Burgers from Tuk Tuk Hunter Valley.
Burgers from Tuk Tuk Hunter Valley. Photo: Tuk Tuk Hunter Valley Facebook page

Georgina Mitchell

A Hunter restaurant owner says he has received threats and is afraid for the safety of his workmates after comments on Facebook about a vegan customer.

Mark Clews, part-owner of Tuk Tuk – in the Tempus Two complex at Pokolbin – was deluged with online complaints and phone calls after he said a customer's clothing was probably made in a "sweat shop" and responded to complaints by calling commenters "cretins" and "Nazis".

"Well we had our first ever vegan in yesterday," the first post by Mr Clews, which was quickly deleted, read.

The slur that sparked the flame war.
The slur that sparked the flame war. Photo: Tuk Tuk Hunter Valley Facebook page

"Wearing a tie dyed T-shirt, I'm serious, didn't matter that it was made in a Chinese sweat shop.

"Anyway it went as well as could be expected," he continued, adding the woman was told her felafel burger would be cooked on the same grill as meat but ate it anyway.

Vegans don't eat animal products including meat, milk, egg and butter.

After the comment, Mr Clews was hit with a torrent of complaints on his page. 

"To publicly shame a customer with special dietary requirements, comment on her attire and be so blatantly nasty is inexcusable. I will never step foot in this establishment," one reviewer said.

"Rude and disgusting," another added.

The woman  referenced in the original post also weighed in, saying she was not told her meal would be cooked on the same grill as meat.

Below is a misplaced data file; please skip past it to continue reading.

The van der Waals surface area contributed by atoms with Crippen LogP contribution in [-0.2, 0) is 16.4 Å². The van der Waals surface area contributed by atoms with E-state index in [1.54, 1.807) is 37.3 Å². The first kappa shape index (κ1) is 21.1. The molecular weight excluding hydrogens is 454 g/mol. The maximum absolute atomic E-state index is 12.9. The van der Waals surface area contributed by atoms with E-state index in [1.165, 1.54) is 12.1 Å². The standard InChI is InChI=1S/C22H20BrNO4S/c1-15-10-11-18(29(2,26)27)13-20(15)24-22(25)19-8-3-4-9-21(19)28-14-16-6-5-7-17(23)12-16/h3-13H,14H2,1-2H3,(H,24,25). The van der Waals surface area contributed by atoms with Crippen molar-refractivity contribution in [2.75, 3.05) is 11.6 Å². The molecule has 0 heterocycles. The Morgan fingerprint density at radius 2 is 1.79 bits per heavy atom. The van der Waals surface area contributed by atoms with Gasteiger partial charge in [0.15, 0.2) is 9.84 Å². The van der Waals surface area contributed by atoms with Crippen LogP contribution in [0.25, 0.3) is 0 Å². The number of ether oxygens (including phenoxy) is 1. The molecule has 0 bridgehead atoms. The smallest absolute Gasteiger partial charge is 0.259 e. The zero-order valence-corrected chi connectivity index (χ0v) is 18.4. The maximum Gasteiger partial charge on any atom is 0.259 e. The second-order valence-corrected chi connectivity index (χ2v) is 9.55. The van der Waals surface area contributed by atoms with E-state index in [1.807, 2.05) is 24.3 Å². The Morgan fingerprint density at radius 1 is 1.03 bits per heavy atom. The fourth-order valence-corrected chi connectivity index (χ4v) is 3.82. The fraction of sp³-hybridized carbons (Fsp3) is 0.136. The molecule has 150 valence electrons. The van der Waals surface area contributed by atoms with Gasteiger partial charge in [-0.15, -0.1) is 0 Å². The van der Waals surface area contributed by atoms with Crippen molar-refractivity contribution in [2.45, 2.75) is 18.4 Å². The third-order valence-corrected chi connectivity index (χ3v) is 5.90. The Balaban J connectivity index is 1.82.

"The shirt [I was wearing] is a very old Kuta Lines T-shirt, tag says 'Made in Australia'," she added. "I tie dyed it myself about 5 years ago. I'll certainly not be returning to your shop."

At the time of writing, the restaurant's Facebook page had been swamped with more than 900 one-star reviews.

A new Facebook page – "Tuk Tuk Hunter Valley Honest Reviews" – has since been created after critical comments were deleted from the restaurant's page.

In screen-shots of posts, Mr Clews refuses to apologise and labels detractors "vegan Nazis".

Although he originally stood by his "flippant" comments on social media,  Mr Clews later told the Newcastle Herald he would apologise to the customer if she came back.

"If I upset the girl, so be it, I'm very sorry for it," he said. "But human life and human nature is, once you've done something you can't take it back. I can't take it back."

Mr Clews said disgruntled social media users had tracked down his mobile number and made threatening calls up until midnight. He feared for his safety and that of his family: "What I have learnt is some people have thinner skins than I."

Mr Clews is on the look-out for a new premises for his business after his lease at Tempus Two was not renewed earlier this year, but he said he didn't think the incident would harm trade.

In a statement posted online, Tempus Two winery distanced itself from the issue: "We would like to advise that [these] comments and views are not supported by Tempus Two, and we in no way condone this behaviour by Tuk Tuk Hunter Valley."

Newcastle Herald